D.W. Edgington and R. Hayter (2005) “Hong Kong’s Changing Role as a Global City: The Perspective of Japanese Electronic MNCs” in P.W. Daniels, K.C. Ho and T.A. Hutton (Eds.) Service Industries and Asia-Pacific Cities: New Development Trajectories, London, Routledge, 173-199.

D.W. Edgington and R. Hayter (2006) “Higashi Ajia to Chugoku ni okeru Nihon no erekutoronikusu kigyou– Koushouryoku, bunka shuutoku oyobi umekomi” (Japanese Electronics Firms in Southeast Asia and China: Negotiation, Learning and Embeddedness) in Higashi Ajia Kyudutai no Kuchiku (The Creation of an East Asian Community). Ed. Nishiguchi Kiyokatsu. Kyoto, Mineruva Shobu, 143-169.

Conference Presentations:

D.W. Edgington and R. Hayter (2004) “The Flying Geese versus the Big Panda: Japan-China Relationships and the Electronics Industry”, American Association of Geographers Meeting, Philadelphia, April.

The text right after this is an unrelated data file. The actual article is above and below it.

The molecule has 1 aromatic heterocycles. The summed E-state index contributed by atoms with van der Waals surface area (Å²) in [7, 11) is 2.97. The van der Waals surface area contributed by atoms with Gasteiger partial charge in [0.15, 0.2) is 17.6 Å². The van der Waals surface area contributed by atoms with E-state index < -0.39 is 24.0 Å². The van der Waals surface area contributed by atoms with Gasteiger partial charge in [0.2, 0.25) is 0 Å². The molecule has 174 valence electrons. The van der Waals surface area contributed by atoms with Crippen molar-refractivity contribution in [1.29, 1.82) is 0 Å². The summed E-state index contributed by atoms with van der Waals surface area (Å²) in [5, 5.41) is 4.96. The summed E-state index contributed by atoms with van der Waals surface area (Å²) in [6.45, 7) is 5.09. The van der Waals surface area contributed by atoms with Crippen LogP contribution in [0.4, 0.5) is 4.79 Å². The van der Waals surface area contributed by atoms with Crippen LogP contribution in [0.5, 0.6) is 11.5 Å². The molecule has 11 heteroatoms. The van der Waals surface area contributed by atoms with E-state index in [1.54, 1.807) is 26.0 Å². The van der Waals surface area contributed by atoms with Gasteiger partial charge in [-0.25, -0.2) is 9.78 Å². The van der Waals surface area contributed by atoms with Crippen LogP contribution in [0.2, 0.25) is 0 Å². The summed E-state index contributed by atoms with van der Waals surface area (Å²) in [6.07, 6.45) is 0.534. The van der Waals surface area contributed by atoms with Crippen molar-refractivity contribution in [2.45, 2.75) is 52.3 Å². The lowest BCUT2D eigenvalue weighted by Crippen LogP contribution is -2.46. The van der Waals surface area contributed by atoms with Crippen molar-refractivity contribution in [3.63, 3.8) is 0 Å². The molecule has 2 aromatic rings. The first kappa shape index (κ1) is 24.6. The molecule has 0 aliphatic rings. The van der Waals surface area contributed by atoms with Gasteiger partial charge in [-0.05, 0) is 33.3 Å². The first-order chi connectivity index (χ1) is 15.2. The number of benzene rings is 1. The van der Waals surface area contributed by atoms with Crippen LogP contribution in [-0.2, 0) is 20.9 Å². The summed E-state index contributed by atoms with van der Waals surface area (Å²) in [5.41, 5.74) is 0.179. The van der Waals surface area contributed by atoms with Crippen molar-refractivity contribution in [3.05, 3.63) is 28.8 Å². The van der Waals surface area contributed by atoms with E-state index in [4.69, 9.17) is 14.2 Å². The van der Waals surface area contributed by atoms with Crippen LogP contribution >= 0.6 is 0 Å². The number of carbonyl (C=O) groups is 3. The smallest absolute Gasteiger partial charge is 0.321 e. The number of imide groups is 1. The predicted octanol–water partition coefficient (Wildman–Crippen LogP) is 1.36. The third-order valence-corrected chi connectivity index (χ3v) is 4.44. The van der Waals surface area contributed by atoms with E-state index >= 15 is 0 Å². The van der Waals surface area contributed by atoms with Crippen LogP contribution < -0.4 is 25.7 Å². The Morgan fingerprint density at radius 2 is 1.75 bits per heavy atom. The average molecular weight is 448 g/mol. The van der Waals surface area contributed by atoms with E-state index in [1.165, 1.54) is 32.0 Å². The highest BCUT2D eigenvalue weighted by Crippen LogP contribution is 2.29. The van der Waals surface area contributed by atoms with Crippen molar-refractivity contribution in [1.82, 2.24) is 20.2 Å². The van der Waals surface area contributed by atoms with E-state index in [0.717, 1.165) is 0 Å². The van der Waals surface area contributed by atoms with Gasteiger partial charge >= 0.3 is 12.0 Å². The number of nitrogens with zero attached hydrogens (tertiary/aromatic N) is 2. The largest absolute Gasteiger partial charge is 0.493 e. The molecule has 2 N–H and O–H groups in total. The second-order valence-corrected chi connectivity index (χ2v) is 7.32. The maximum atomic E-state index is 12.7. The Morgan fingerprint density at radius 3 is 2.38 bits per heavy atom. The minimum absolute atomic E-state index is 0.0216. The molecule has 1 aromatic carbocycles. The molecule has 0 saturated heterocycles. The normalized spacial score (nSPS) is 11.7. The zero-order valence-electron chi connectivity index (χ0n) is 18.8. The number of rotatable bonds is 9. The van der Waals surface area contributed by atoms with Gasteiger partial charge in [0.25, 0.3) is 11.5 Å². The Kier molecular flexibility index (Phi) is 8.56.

L. Lee, R. Hayter and D.W. Edgington (2007) “Large and Latecomer Firms: The Taiwan Semiconductor Manufacturing Company and Taiwan’s Electronics Industry”, paper presented to the Second Global Conference On Economic Geography, Beijing, 25-28 June.”

Allied Research by Graduate Students:

My PhD student Baoling Wang is studying Canadian companies in China. She is using a framework drawing from the literature on direct overseas investment and issues of cultural learning to investigate why there are so few Canadian firms operating in the PRC. Her work has taken her to Beijing and Shanghai to interview Canadian companies and she has compiled an interesting array of challenges faced by small Canadian firms in China. In 2006 Baoling Wang won a student essay award from the Asian Geography Specialty Group at the AAG (American Association of Geographers).